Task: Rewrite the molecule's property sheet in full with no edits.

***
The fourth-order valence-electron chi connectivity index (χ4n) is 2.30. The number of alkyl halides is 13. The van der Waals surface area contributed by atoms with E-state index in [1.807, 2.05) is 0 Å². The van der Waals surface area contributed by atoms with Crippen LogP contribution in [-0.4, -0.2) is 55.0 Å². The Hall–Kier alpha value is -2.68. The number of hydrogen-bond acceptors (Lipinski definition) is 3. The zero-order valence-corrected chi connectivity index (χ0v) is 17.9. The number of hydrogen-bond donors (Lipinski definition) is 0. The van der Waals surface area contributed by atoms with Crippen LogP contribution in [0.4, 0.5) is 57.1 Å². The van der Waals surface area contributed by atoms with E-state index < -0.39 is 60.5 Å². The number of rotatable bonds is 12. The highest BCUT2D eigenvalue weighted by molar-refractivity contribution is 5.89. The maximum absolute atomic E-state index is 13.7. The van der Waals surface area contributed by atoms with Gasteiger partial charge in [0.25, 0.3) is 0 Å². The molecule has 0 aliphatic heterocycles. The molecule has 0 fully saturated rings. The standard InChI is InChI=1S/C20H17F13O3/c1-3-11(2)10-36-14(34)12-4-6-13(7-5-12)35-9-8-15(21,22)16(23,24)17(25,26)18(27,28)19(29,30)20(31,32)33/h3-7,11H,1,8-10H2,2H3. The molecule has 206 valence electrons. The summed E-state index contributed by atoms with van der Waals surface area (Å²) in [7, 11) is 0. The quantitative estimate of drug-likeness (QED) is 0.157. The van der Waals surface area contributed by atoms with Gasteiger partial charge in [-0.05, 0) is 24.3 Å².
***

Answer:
The fourth-order valence-electron chi connectivity index (χ4n) is 2.30. The number of alkyl halides is 13. The van der Waals surface area contributed by atoms with E-state index in [1.807, 2.05) is 0 Å². The van der Waals surface area contributed by atoms with Crippen LogP contribution in [-0.4, -0.2) is 55.0 Å². The Hall–Kier alpha value is -2.68. The number of hydrogen-bond acceptors (Lipinski definition) is 3. The zero-order valence-corrected chi connectivity index (χ0v) is 17.9. The number of hydrogen-bond donors (Lipinski definition) is 0. The van der Waals surface area contributed by atoms with Crippen LogP contribution in [0.4, 0.5) is 57.1 Å². The van der Waals surface area contributed by atoms with E-state index < -0.39 is 60.5 Å². The number of rotatable bonds is 12. The highest BCUT2D eigenvalue weighted by molar-refractivity contribution is 5.89. The maximum absolute atomic E-state index is 13.7. The van der Waals surface area contributed by atoms with Gasteiger partial charge in [0.25, 0.3) is 0 Å². The molecule has 0 aliphatic heterocycles. The molecule has 0 fully saturated rings. The standard InChI is InChI=1S/C20H17F13O3/c1-3-11(2)10-36-14(34)12-4-6-13(7-5-12)35-9-8-15(21,22)16(23,24)17(25,26)18(27,28)19(29,30)20(31,32)33/h3-7,11H,1,8-10H2,2H3. The molecule has 206 valence electrons. The summed E-state index contributed by atoms with van der Waals surface area (Å²) in [7, 11) is 0. The quantitative estimate of drug-likeness (QED) is 0.157. The van der Waals surface area contributed by atoms with Gasteiger partial charge in [-0.05, 0) is 24.3 Å².